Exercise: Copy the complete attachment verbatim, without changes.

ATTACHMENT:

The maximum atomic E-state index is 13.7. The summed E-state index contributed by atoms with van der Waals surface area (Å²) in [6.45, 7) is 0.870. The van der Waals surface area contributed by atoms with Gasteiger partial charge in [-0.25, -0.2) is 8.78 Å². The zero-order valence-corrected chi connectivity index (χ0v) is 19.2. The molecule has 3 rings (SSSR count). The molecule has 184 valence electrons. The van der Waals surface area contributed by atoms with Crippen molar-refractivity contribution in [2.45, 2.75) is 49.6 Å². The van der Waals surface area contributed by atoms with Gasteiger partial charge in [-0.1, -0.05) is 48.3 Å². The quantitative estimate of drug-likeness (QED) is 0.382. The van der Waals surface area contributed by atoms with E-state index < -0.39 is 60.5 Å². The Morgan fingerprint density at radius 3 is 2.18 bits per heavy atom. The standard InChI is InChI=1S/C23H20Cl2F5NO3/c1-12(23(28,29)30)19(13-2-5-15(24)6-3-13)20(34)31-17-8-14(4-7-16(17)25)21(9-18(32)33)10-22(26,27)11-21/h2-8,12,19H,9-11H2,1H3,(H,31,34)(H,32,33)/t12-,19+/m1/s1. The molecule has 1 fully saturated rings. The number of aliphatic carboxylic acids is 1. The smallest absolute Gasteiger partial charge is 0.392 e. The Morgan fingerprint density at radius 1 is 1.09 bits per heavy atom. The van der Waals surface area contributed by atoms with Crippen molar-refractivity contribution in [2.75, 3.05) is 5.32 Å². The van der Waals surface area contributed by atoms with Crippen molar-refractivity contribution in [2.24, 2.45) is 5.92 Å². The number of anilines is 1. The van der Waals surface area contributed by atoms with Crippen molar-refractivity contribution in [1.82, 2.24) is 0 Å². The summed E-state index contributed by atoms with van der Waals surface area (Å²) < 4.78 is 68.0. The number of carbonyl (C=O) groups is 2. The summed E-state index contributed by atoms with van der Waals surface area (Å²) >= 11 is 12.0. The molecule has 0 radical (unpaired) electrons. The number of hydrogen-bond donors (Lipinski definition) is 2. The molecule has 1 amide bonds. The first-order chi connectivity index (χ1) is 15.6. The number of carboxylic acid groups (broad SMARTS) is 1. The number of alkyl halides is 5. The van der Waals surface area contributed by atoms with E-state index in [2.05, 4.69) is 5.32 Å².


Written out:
The maximum atomic E-state index is 13.7. The summed E-state index contributed by atoms with van der Waals surface area (Å²) in [6.45, 7) is 0.870. The van der Waals surface area contributed by atoms with Gasteiger partial charge in [-0.25, -0.2) is 8.78 Å². The zero-order valence-corrected chi connectivity index (χ0v) is 19.2. The molecule has 3 rings (SSSR count). The molecule has 184 valence electrons. The van der Waals surface area contributed by atoms with Crippen molar-refractivity contribution in [2.45, 2.75) is 49.6 Å². The van der Waals surface area contributed by atoms with Gasteiger partial charge in [-0.1, -0.05) is 48.3 Å². The quantitative estimate of drug-likeness (QED) is 0.382. The van der Waals surface area contributed by atoms with E-state index < -0.39 is 60.5 Å². The Morgan fingerprint density at radius 3 is 2.18 bits per heavy atom. The standard InChI is InChI=1S/C23H20Cl2F5NO3/c1-12(23(28,29)30)19(13-2-5-15(24)6-3-13)20(34)31-17-8-14(4-7-16(17)25)21(9-18(32)33)10-22(26,27)11-21/h2-8,12,19H,9-11H2,1H3,(H,31,34)(H,32,33)/t12-,19+/m1/s1. The molecule has 1 fully saturated rings. The number of aliphatic carboxylic acids is 1. The smallest absolute Gasteiger partial charge is 0.392 e. The Morgan fingerprint density at radius 1 is 1.09 bits per heavy atom. The van der Waals surface area contributed by atoms with Crippen molar-refractivity contribution in [2.75, 3.05) is 5.32 Å². The van der Waals surface area contributed by atoms with Crippen molar-refractivity contribution in [2.24, 2.45) is 5.92 Å². The number of anilines is 1. The van der Waals surface area contributed by atoms with Crippen molar-refractivity contribution in [1.82, 2.24) is 0 Å². The summed E-state index contributed by atoms with van der Waals surface area (Å²) < 4.78 is 68.0. The number of carbonyl (C=O) groups is 2. The summed E-state index contributed by atoms with van der Waals surface area (Å²) >= 11 is 12.0. The molecule has 0 radical (unpaired) electrons. The number of hydrogen-bond donors (Lipinski definition) is 2. The molecule has 1 amide bonds. The first-order chi connectivity index (χ1) is 15.6. The number of carboxylic acid groups (broad SMARTS) is 1. The number of alkyl halides is 5. The van der Waals surface area contributed by atoms with E-state index in [2.05, 4.69) is 5.32 Å².